I have red and orange type shades in the jar on the left, and pink and other shades in the jar on the left. My face and eye makeup brushes go in the two back jars. I keep them sorted like this to make each brush easier to find, but if I needed to I could combine them in one jar and use the third jar for something else. In the back of the tray I've got my foundations/bb creams, blushes (I did not realize how many of these I've collected until now), and bronzers. Next to that in the four little sections I have eyeliner pencils, liquid eyeliner, gel liners, and mascaras. In the little compartment on the far right I have a couple of different concealers. On the front left I have all of the eyeshadows that I "use" (I tried to weed out any that I simply never use or don't like), with multi-shadow containers (duos, quads, etc) lined up and creams and individuals pots laid out. My palettes sit stacked on another shelf. The front right compartment just has my pencil sharpener and a couple of powders in it right now, but I like that it leaves me with some room to grow.

The tray cost fifteen and some change, I believe, and the four glass jars were a dollar each, so all of this storage only cost me about twenty bucks. That's thirty dollars less than what I almost spent! I'm really happy with it, plus these are pieces that would transition well to a vanity or dresser top. Flexible, affordable, and effective is exactly what I wanted. This storage system obviously wouldn't work for someone with a huge collection, but it's just fine for an every gal.

Choose Your Own Granola Adventure


Let me tell you about granola. My mom used to make all different kinds, playing around with toastiness and dried fruit and nut combinations. It was the bomb. One time in college she made a gimundo batch and gave me a big tub of it to eat because she's sweet like that. I lived in a dorm all through college so I never cooked. Those were sad years, because before I went off to dorm land I was known for my brownie-making skill. Since I've been in grad school and living in homes with actual kitchens, and dating a guy who truly appreciates making and consuming good food, I've been making up for lost time. After looking at several different recipes, I came up with this one. It has everything I usually want in it, plus is flexible enough to adjust to your preferences without a lot of thought.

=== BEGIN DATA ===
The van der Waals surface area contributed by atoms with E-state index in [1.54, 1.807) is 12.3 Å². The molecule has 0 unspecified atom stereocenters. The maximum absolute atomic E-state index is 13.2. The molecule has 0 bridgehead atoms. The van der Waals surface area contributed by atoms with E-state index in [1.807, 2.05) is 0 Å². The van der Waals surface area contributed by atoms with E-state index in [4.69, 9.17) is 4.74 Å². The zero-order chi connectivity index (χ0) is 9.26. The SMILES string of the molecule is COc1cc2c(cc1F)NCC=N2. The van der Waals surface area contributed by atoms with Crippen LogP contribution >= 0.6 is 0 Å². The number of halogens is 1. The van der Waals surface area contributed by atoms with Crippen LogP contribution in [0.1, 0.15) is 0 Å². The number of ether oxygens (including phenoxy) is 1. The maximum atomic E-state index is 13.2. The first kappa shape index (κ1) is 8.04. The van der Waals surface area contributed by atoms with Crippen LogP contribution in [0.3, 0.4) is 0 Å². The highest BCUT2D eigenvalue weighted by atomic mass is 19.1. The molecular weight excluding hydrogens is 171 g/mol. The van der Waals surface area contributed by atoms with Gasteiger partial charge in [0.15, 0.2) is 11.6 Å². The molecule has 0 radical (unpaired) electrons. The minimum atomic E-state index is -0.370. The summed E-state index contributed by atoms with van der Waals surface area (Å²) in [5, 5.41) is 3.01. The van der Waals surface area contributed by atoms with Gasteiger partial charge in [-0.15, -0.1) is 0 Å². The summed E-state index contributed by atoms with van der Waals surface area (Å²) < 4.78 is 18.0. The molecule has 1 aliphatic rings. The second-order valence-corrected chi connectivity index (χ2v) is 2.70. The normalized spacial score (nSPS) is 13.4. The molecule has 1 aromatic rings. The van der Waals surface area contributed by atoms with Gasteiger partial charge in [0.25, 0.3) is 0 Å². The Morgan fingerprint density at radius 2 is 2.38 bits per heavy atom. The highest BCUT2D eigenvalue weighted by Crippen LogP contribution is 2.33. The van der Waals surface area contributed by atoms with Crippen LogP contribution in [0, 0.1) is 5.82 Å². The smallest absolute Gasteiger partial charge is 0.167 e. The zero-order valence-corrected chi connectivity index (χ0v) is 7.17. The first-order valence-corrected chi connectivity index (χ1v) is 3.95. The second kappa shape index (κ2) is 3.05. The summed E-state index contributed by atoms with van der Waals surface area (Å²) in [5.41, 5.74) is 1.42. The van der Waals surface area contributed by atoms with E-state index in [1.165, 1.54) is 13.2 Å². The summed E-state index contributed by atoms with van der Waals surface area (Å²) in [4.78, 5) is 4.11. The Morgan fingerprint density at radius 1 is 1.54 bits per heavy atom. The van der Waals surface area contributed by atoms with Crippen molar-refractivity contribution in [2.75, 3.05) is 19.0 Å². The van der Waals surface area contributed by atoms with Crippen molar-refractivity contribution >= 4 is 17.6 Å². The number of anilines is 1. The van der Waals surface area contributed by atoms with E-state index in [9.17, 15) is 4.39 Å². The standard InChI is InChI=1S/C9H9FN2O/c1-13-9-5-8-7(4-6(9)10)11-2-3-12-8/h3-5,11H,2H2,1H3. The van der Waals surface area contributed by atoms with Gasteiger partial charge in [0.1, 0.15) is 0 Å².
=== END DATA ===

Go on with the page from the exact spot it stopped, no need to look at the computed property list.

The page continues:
Start out with a big ole bowl, the biggest one you've got. Throw in your rolled oats, wheat germ, bran, seeds of your choice if you want em (I didn't include this time, but often like sunflower seeds for a little saltiness), and nuts of your choice. I've used sliced almonds here but I've tried walnuts and pecans in the past. Choose one or mix it up.

 Mix it all together real good.

Put your coconut oil, honey, salt, cinnamon, and brown sugar in a medium sized pot and melt over medium heat. Stir to make deliciously smooth and let come to a boil.

I know it's lame, but you need to stand there and watch the pot. Your ingredients will melt and you will stand there and think nothing's happening for maybe two minutes, and then all of the sudden your pot is boiling over while you're washing dishes or playing Candy Crush or whatever. And then you've got smoking burners and the smoke detector's going off and your roommates are like what the hell is going on in here (not that this has ever happened to me or anything). 

 As soon as your liquid gets nice and bubbly like this, turn off the heat and pour over your nicely mixed dry ingredients.

Think of this part as an arm workout. You mix and mix and mix. Keep it classy with a wooden spoon. You will probably think you're done at least twice and then find pockets of dry ingredients. Keep going!

Spread your coated granola on your parchment paper-lined baking sheets. Try to get a nice, even layer. Put in a 250 degree oven for about twenty minutes. Take out and turn over the granola to allow it to toast evenly.

At thirty minutes, pull back out and, if you want to (and you do), sprinkle some shredded coconut on top, then mix it in good so the coconut doesn't cook too quickly. Put back in the oven for another ten minutes or so.